We will disembark at Maumere for a short drive to the busy Wairkoja Friday market, where the vendors sell local ikat and a variety of weaving supplies. We will then drive up into the scenic Iwang Geté highlands to visit a small village where we will be welcomed with music and dancing. After gaining our first insights into the local techniques of spinning, binding, dyeing and weaving, we will have the opportunity to purchase some of the finished textiles. The adventurous among us will be able to try betel nut, tobacco and locally distilled liquor. After lunch on board we will head out to Ledalero for a brief visit to the oldest museum on Flores, the Blikon Blewut Museum, established by Father Verhoeven, a Catholic SVD missionary. Our final stop will be at a second Sikka village where we will see a different style of ikat, typical of the central Krowé region.
This morning we will pass Larantuka, situated at the foot of the imposing Ile Mandiri volcano, before mooring in a quiet bay for breakfast. As we go ashore we will be welcomed by local Lamaholot villagers who will show us in detail how they produce their fantastic earthy-brown ikats decorated with small white seashells. We will then be guided around this colourful well-kept village before returning to the Ombak Putih for lunch. After lunch we will sail to some small islands close to the northeast coast of Adonara Island for swimming, snorkelling and beachcombing. We will moor nearby overnight.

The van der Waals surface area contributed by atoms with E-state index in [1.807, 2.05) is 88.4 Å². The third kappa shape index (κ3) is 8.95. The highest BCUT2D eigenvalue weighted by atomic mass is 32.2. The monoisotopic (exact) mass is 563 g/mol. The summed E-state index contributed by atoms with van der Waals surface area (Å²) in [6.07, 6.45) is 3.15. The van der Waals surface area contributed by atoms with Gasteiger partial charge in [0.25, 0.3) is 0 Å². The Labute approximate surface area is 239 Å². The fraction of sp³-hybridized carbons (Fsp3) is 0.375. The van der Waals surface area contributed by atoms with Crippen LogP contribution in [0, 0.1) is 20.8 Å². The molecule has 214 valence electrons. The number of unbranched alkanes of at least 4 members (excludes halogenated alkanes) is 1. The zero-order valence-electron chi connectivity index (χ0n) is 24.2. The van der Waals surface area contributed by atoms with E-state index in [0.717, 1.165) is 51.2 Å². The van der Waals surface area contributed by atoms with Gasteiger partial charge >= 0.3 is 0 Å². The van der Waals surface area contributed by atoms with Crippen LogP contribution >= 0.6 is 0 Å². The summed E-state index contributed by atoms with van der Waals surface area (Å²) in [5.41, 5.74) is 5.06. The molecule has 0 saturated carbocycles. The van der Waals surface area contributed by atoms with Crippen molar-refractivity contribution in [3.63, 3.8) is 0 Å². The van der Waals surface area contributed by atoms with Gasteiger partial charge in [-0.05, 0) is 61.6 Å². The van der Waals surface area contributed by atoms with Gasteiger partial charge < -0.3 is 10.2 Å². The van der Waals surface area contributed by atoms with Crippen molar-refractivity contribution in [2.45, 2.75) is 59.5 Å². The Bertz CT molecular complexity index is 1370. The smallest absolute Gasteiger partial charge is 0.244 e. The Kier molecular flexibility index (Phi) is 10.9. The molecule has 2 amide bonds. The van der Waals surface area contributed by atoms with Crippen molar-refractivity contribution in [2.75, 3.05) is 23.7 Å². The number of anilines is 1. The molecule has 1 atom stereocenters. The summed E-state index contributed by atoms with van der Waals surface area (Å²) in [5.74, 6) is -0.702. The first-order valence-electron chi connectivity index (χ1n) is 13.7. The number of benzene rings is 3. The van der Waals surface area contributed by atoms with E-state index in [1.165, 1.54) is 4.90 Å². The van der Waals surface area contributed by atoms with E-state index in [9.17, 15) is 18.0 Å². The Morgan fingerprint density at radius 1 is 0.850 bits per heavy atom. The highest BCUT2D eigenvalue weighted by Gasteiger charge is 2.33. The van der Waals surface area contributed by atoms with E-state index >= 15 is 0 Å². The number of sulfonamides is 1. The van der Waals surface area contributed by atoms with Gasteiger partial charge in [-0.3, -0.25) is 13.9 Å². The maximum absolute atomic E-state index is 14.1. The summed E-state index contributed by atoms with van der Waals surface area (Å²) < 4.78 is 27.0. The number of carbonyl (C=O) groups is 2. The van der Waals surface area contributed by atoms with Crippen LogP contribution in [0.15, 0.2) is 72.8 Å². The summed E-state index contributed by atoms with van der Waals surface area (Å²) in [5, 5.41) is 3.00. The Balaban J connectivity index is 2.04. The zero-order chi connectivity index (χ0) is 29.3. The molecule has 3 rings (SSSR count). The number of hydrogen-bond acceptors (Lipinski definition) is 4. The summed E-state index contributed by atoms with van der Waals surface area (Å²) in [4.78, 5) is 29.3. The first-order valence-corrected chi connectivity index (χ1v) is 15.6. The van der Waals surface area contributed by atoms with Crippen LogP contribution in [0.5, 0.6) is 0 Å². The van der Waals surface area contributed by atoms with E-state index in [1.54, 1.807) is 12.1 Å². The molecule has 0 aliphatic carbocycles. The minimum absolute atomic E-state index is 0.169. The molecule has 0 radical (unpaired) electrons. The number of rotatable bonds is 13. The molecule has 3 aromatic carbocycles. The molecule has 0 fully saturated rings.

Today we will arrive in Lembata and drop anchor on the north coast below the towering active volcano of Ile Api. We will go ashore to see some of the superb ikat textiles produced in this region, while meeting weavers from at least three neighbouring villages. After a formal welcome and demonstration of local weaving techniques there will be a selling exhibition of textiles, giving you the chance to add a fabulous bridewealth cloth to your collection. Later, during lunch, the boat will cruise across Waienga Bay to another small rarely visited weaving village and a nearby location for a refreshing swim or snorkel.
Day 5 & 6
After arriving in Kalabahi Bay on Alor Island we will make an early start, first making a short stop at a local market. We will then head east before driving up into the forest to the remarkably situated village of Takpala, occupied by Papuan people belonging to the local Abui tribe. Dressed in colourful local textiles the villagers will entertain us with their hypnotic ‘lego-lego’ circle dance, used to celebrate weddings and other lifecycle events. Afterwards we will explore the village market for textiles, baskets and jewellery, and take a look inside the villagers’ two-storey thatched houses, which showcase an interesting architecture. Alor is ethnically diverse, so we will return via the Kalabahi Museum to see their fine display of textiles and moko drums from across the island. As we enjoy our lunch on deck we will sail out of Kalabahi Bay into the Pantar Strait, heading for the small weaving village of Uma Pura on Ternate Island. This will be a new adventure, as SeaTrek have never visited this small volcanic island before.